The main square (Rynek Głowny) in Krakow is, quite possibly, my favorite place I have ever been. It’s big, beautiful, welcoming. I could easily imagine living in Krakow and spending my evenings in the square. In fact, Krakow is the first city outside of the U.S. where I could imagine myself living one day.

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11th April
2011
written by Randy

I’m starting to see a pattern developing. Travel is really affecting me. But when I travel to the sites of tragedies, I really grow. A lot.

Last winter, I traveled to several landmarks of American tragedies, all within a few days of each other, and I noticed that doing so had a profound effect on me. And I felt a strong connection in the Colosseum when I saw it in Rome, in February.

Well, I don’t think I can raise the stakes any higher. Today, I visited the site of history’s worst tragedy ever: Auschwitz. After this, it’s all downhill.

Walking around in Auschwitz feels like walking around in a summer camp. You’ve got the plain buildings, the dirt and gravel walkways, the barbed wire and watchtowers. Okay, so it’s a summer camp that doesn’t want you to leave…

For me, the profound moment was when I saw the hair. An entire room, filled with human hair. Everything else was a fact – a piece of history being recited. But seeing all that hair, suddenly I had a very tangible appreciation for the scale of the horrible thing that happened in that place.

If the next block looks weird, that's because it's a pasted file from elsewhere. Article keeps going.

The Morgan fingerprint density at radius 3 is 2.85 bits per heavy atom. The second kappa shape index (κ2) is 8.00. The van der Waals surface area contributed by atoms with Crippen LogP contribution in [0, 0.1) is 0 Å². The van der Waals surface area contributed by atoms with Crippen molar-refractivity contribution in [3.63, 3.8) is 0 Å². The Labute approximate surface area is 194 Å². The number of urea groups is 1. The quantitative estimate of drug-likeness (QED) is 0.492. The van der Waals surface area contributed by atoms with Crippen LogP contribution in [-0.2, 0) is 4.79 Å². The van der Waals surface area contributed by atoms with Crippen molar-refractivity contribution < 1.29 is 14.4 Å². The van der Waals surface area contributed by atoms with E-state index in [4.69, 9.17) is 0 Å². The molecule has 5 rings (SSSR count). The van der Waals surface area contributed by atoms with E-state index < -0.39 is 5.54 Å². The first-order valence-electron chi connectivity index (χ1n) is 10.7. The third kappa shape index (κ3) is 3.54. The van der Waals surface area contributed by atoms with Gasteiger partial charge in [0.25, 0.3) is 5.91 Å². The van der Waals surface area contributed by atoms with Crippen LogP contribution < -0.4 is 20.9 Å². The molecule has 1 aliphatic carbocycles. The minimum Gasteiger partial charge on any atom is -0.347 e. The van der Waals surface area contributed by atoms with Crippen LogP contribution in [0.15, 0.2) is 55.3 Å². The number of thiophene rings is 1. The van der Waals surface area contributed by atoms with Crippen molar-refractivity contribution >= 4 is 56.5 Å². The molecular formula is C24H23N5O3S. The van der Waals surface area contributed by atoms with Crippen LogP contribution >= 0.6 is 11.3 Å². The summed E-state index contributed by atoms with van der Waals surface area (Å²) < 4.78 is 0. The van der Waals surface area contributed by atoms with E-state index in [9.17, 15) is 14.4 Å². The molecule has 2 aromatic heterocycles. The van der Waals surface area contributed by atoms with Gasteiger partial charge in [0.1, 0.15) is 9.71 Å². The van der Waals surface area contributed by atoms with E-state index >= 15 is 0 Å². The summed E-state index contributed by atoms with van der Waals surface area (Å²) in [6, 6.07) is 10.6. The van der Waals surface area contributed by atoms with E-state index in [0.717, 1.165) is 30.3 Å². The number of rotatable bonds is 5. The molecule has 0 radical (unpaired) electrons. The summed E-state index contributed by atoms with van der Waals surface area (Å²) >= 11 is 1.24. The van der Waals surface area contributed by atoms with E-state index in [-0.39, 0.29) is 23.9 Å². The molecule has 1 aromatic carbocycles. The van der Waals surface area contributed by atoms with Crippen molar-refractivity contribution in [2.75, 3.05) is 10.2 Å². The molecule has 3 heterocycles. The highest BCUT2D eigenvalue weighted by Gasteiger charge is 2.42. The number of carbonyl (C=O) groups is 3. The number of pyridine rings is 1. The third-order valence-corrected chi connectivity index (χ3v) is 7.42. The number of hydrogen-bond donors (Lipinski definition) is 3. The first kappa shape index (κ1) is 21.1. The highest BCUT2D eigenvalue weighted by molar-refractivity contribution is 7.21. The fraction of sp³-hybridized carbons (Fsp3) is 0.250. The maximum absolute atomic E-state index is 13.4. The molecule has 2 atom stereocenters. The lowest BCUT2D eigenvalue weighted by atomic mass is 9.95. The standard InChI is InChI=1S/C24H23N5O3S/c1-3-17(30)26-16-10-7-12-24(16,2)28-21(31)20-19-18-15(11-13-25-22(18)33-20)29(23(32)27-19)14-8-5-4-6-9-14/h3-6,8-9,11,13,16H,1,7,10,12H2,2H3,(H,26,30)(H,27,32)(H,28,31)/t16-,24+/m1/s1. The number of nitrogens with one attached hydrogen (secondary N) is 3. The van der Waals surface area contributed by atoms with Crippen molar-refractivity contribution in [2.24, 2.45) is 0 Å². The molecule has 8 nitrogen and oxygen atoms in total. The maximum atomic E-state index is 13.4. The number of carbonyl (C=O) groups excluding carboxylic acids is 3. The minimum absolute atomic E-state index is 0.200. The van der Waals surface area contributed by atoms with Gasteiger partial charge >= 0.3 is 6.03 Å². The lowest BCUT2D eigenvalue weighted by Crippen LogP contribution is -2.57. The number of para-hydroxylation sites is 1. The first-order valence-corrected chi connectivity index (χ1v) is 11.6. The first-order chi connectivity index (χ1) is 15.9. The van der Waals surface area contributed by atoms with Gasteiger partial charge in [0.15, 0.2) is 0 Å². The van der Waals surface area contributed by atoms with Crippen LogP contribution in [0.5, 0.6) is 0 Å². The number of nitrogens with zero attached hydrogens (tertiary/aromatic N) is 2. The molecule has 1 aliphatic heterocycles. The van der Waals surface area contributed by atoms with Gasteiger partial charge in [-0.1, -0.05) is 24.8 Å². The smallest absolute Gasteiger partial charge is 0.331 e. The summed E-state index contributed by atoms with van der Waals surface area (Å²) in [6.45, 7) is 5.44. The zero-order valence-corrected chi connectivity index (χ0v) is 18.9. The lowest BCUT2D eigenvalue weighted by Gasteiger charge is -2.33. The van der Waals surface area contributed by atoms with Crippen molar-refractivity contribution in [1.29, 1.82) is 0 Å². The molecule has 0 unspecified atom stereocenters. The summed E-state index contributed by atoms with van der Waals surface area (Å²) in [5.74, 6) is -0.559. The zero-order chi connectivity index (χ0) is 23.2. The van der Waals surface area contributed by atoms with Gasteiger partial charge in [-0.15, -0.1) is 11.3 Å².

The last thing you see on your tour at Auschwitz is a crematorium: the smallest one – a death-factory the Nazis thought was so insignificant that it wasn’t worth destroying. Then, you go to Birkenau, where all the style points disappear, and you learn about scales of quantity. Here are the ones they did destroy, but you can see their size, even in the rubble.

This entire experience was probably amplified by my visit to the museum in the old factory of Oskar Schindler yesterday. And even moreso by the memorials and reconstruction and monuments I saw in Warsaw last week.

Poland has been through hell. This country and its people know more about suffering than most of us in the US can ever imagine. And yet the people here are amazingly proud and upbeat. Jews or not, oppressed or not, these people are Poles and they’re proud of it.

Whether it’s the people I’ve met, who live in simple apartments with barely enough possessions to fill two suitcases, or the people I saw in photos in Auschwitz who packed everything they cared about into one suitcase… the theme has resonated with my own minimalism project this year.

Poles don’t derive their identity from their possessions. They don’t measure themselves by their jobs or their cars or their clothes. From the guy in the suit behind the hotel desk to the girl in the embarrassing uniform at the pierogi restaurant, everyone here walks proud. They love their family, they love their friends, and they love their land, their home, Poland.

After these two weeks, I’m finding myself surprisingly content with the simple fact that I’m alive. For 35 years, I’ve passionately chased hobbies, I’ve fed controversy, I’ve chased adventure, and I’ve done it all with a chip on my shoulder and an appetite for destruction. But today, at this moment, I don’t care.